Perhaps this seems a self-evident point, but it seems to me that IT as a whole (computers, the internet, xml, flash, etc) are all part of a technology for transferring ideas and information - just like the written word.
Writing has been around for thousands of years in one form or another, and is a technology that has led us in all sorts of new directions, from scientific discoveries to an amazing literary tradition - and I wouldn't like to say which of those two is more 'important'.
The literate population has been a tiny fraction for the vast majority of the time since the development of the technoogy - the religious and later the aristocratic elite. It was only with the invention of a supporting technology for mass-reproduction - the printing press - that the ability to read and write began to be put into the hands of the masses.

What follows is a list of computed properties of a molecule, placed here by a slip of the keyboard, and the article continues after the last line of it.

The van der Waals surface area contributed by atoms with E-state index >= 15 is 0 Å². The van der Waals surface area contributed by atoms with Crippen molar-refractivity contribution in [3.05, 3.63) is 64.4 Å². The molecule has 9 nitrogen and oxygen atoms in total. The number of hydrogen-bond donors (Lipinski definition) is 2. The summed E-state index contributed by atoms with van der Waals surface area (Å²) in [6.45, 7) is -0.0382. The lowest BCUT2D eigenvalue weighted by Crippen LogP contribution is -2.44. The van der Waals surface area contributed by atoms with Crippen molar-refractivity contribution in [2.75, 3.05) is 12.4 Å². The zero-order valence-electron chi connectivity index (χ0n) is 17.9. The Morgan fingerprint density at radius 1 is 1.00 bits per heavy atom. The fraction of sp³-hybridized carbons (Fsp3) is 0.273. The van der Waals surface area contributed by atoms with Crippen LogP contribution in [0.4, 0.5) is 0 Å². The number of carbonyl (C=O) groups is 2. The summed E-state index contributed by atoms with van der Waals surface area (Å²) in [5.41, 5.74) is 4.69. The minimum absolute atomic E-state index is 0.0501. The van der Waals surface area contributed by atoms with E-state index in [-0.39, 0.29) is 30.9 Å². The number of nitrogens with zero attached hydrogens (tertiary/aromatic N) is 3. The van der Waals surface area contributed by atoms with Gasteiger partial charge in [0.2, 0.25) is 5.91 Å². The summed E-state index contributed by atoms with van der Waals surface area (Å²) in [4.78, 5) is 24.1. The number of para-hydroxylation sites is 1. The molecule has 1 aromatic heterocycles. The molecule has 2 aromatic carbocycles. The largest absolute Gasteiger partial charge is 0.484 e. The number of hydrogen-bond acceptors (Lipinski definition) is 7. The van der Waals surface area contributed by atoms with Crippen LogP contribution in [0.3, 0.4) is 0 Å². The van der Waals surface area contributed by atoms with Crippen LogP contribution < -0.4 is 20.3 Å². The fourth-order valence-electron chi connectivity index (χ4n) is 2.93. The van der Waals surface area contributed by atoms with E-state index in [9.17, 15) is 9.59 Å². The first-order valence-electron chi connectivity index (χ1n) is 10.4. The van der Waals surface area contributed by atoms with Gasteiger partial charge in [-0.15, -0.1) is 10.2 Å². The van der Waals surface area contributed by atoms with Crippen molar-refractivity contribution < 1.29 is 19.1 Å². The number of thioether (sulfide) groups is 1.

(It's ok, I'm getting to the point now)
The first pamphlets that were published with the new presses bore an uncanny resemblance to today's gutter press - full of political satire and lewd drawings. So everyone learned to read the National Enquirer/Daily Sport.
My point is this: despite the low-brow begginings - and one can imagine what the elite of the day thought about the masses abusing their dearly-loved technology for this lascivious crap - the end result has been vastly more people able to enjoy all forms literature. A good thing in my book.
So why do we have any problem with Rich Internet Applications? Perhaps they are destined for the recycle bin in short order, perhaps not, but either way if they engage people and give them a reason to get involved with the new reading and writing, then it's all to the greater good.